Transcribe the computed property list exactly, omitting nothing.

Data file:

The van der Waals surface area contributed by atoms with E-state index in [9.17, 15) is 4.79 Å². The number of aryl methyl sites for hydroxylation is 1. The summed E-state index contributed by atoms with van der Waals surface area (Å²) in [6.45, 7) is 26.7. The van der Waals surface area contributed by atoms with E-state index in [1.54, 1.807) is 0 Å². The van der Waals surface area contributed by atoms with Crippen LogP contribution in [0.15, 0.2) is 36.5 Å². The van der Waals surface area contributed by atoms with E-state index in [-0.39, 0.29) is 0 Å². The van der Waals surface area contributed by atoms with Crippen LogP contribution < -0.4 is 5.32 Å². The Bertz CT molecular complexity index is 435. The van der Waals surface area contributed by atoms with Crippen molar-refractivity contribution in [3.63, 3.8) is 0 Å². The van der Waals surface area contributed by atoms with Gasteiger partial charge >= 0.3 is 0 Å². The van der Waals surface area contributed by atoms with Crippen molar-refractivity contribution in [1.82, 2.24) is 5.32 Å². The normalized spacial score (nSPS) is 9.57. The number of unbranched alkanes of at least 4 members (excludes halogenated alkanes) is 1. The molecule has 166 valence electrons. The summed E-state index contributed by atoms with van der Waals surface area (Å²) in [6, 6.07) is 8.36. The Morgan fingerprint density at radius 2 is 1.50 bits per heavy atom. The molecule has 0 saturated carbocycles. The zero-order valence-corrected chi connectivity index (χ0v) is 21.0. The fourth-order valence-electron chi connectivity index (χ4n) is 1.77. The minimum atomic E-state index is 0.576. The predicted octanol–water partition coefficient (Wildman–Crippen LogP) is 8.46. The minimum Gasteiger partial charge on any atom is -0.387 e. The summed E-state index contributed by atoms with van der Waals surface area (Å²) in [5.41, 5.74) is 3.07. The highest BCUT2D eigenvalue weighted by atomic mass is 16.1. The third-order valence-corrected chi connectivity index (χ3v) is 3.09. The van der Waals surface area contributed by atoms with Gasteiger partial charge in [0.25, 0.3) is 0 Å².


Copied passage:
The van der Waals surface area contributed by atoms with E-state index in [9.17, 15) is 4.79 Å². The number of aryl methyl sites for hydroxylation is 1. The summed E-state index contributed by atoms with van der Waals surface area (Å²) in [6.45, 7) is 26.7. The van der Waals surface area contributed by atoms with E-state index in [1.54, 1.807) is 0 Å². The van der Waals surface area contributed by atoms with Crippen LogP contribution in [0.15, 0.2) is 36.5 Å². The van der Waals surface area contributed by atoms with E-state index in [-0.39, 0.29) is 0 Å². The van der Waals surface area contributed by atoms with Crippen LogP contribution < -0.4 is 5.32 Å². The Bertz CT molecular complexity index is 435. The van der Waals surface area contributed by atoms with Crippen molar-refractivity contribution in [3.63, 3.8) is 0 Å². The van der Waals surface area contributed by atoms with Gasteiger partial charge >= 0.3 is 0 Å². The van der Waals surface area contributed by atoms with Crippen molar-refractivity contribution in [1.82, 2.24) is 5.32 Å². The normalized spacial score (nSPS) is 9.57. The number of unbranched alkanes of at least 4 members (excludes halogenated alkanes) is 1. The molecule has 166 valence electrons. The summed E-state index contributed by atoms with van der Waals surface area (Å²) in [6, 6.07) is 8.36. The Morgan fingerprint density at radius 2 is 1.50 bits per heavy atom. The molecule has 0 saturated carbocycles. The zero-order valence-corrected chi connectivity index (χ0v) is 21.0. The fourth-order valence-electron chi connectivity index (χ4n) is 1.77. The minimum atomic E-state index is 0.576. The predicted octanol–water partition coefficient (Wildman–Crippen LogP) is 8.46. The minimum Gasteiger partial charge on any atom is -0.387 e. The summed E-state index contributed by atoms with van der Waals surface area (Å²) in [5.41, 5.74) is 3.07. The highest BCUT2D eigenvalue weighted by atomic mass is 16.1. The third-order valence-corrected chi connectivity index (χ3v) is 3.09. The van der Waals surface area contributed by atoms with Gasteiger partial charge in [0.25, 0.3) is 0 Å².